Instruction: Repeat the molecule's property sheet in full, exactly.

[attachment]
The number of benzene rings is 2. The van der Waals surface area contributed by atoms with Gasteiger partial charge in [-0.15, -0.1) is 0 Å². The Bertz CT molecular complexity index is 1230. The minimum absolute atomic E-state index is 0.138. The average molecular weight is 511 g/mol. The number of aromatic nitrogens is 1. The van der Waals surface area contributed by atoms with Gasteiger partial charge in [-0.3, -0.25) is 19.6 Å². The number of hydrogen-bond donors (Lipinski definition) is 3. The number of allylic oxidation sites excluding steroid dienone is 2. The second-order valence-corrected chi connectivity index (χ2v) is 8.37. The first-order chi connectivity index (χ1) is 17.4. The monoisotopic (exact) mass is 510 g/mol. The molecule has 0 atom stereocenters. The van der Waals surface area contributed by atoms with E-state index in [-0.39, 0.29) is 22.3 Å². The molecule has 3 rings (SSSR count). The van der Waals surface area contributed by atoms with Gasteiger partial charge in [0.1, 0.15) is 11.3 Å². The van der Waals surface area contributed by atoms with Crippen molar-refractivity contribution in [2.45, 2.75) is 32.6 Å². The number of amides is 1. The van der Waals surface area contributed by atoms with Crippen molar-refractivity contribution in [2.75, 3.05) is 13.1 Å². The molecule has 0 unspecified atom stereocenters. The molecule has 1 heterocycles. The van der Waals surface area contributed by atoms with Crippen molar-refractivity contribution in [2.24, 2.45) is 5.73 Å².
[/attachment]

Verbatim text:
The number of benzene rings is 2. The van der Waals surface area contributed by atoms with Gasteiger partial charge in [-0.15, -0.1) is 0 Å². The Bertz CT molecular complexity index is 1230. The minimum absolute atomic E-state index is 0.138. The average molecular weight is 511 g/mol. The number of aromatic nitrogens is 1. The van der Waals surface area contributed by atoms with Gasteiger partial charge in [-0.3, -0.25) is 19.6 Å². The number of hydrogen-bond donors (Lipinski definition) is 3. The number of allylic oxidation sites excluding steroid dienone is 2. The second-order valence-corrected chi connectivity index (χ2v) is 8.37. The first-order chi connectivity index (χ1) is 17.4. The monoisotopic (exact) mass is 510 g/mol. The molecule has 0 atom stereocenters. The van der Waals surface area contributed by atoms with E-state index in [-0.39, 0.29) is 22.3 Å². The molecule has 3 rings (SSSR count). The van der Waals surface area contributed by atoms with Gasteiger partial charge in [0.1, 0.15) is 11.3 Å². The van der Waals surface area contributed by atoms with Crippen molar-refractivity contribution in [2.45, 2.75) is 32.6 Å². The number of amides is 1. The van der Waals surface area contributed by atoms with Crippen molar-refractivity contribution in [2.75, 3.05) is 13.1 Å². The molecule has 0 unspecified atom stereocenters. The molecule has 1 heterocycles. The van der Waals surface area contributed by atoms with Crippen molar-refractivity contribution in [2.24, 2.45) is 5.73 Å².